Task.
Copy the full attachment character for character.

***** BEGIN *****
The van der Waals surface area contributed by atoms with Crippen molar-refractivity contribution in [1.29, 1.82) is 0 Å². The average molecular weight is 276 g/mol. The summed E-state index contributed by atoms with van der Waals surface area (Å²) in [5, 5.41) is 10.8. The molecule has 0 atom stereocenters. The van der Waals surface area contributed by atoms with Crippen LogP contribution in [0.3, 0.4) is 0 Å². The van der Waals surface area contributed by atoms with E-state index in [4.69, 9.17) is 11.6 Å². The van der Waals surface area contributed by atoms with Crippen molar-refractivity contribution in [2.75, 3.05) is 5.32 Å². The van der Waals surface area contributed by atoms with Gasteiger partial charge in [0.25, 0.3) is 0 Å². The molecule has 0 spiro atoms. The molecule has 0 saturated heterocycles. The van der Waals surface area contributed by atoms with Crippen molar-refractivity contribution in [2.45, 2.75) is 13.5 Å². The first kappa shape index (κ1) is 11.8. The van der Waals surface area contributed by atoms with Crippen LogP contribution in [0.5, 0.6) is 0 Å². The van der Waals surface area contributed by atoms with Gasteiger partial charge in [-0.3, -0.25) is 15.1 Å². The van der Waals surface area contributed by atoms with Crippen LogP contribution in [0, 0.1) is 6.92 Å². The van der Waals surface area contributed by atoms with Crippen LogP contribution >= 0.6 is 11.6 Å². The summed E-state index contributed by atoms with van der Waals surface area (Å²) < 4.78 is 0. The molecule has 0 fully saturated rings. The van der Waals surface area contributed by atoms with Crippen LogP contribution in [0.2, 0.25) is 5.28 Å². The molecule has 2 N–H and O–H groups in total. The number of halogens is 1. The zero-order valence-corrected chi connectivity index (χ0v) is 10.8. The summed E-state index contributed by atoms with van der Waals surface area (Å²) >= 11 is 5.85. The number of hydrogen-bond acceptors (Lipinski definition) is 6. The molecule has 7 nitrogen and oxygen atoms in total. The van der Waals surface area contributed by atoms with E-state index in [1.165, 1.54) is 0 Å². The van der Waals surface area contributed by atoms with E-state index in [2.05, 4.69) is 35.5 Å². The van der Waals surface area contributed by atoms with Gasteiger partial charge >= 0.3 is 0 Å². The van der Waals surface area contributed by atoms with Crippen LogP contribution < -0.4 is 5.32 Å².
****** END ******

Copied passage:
The van der Waals surface area contributed by atoms with Crippen molar-refractivity contribution in [1.29, 1.82) is 0 Å². The average molecular weight is 276 g/mol. The summed E-state index contributed by atoms with van der Waals surface area (Å²) in [5, 5.41) is 10.8. The molecule has 0 atom stereocenters. The van der Waals surface area contributed by atoms with Crippen LogP contribution in [0.3, 0.4) is 0 Å². The van der Waals surface area contributed by atoms with E-state index in [4.69, 9.17) is 11.6 Å². The van der Waals surface area contributed by atoms with Crippen molar-refractivity contribution in [2.75, 3.05) is 5.32 Å². The van der Waals surface area contributed by atoms with Gasteiger partial charge in [0.25, 0.3) is 0 Å². The molecule has 0 spiro atoms. The molecule has 0 saturated heterocycles. The van der Waals surface area contributed by atoms with Crippen molar-refractivity contribution in [2.45, 2.75) is 13.5 Å². The first kappa shape index (κ1) is 11.8. The van der Waals surface area contributed by atoms with Crippen LogP contribution in [0.5, 0.6) is 0 Å². The van der Waals surface area contributed by atoms with Gasteiger partial charge in [-0.3, -0.25) is 15.1 Å². The van der Waals surface area contributed by atoms with Crippen LogP contribution in [0, 0.1) is 6.92 Å². The van der Waals surface area contributed by atoms with Crippen LogP contribution >= 0.6 is 11.6 Å². The summed E-state index contributed by atoms with van der Waals surface area (Å²) < 4.78 is 0. The molecule has 0 fully saturated rings. The van der Waals surface area contributed by atoms with Crippen LogP contribution in [0.2, 0.25) is 5.28 Å². The molecule has 2 N–H and O–H groups in total. The number of halogens is 1. The zero-order valence-corrected chi connectivity index (χ0v) is 10.8. The summed E-state index contributed by atoms with van der Waals surface area (Å²) >= 11 is 5.85. The number of hydrogen-bond acceptors (Lipinski definition) is 6. The molecule has 7 nitrogen and oxygen atoms in total. The van der Waals surface area contributed by atoms with E-state index in [1.165, 1.54) is 0 Å². The van der Waals surface area contributed by atoms with E-state index in [2.05, 4.69) is 35.5 Å². The van der Waals surface area contributed by atoms with Gasteiger partial charge >= 0.3 is 0 Å². The van der Waals surface area contributed by atoms with Crippen LogP contribution < -0.4 is 5.32 Å².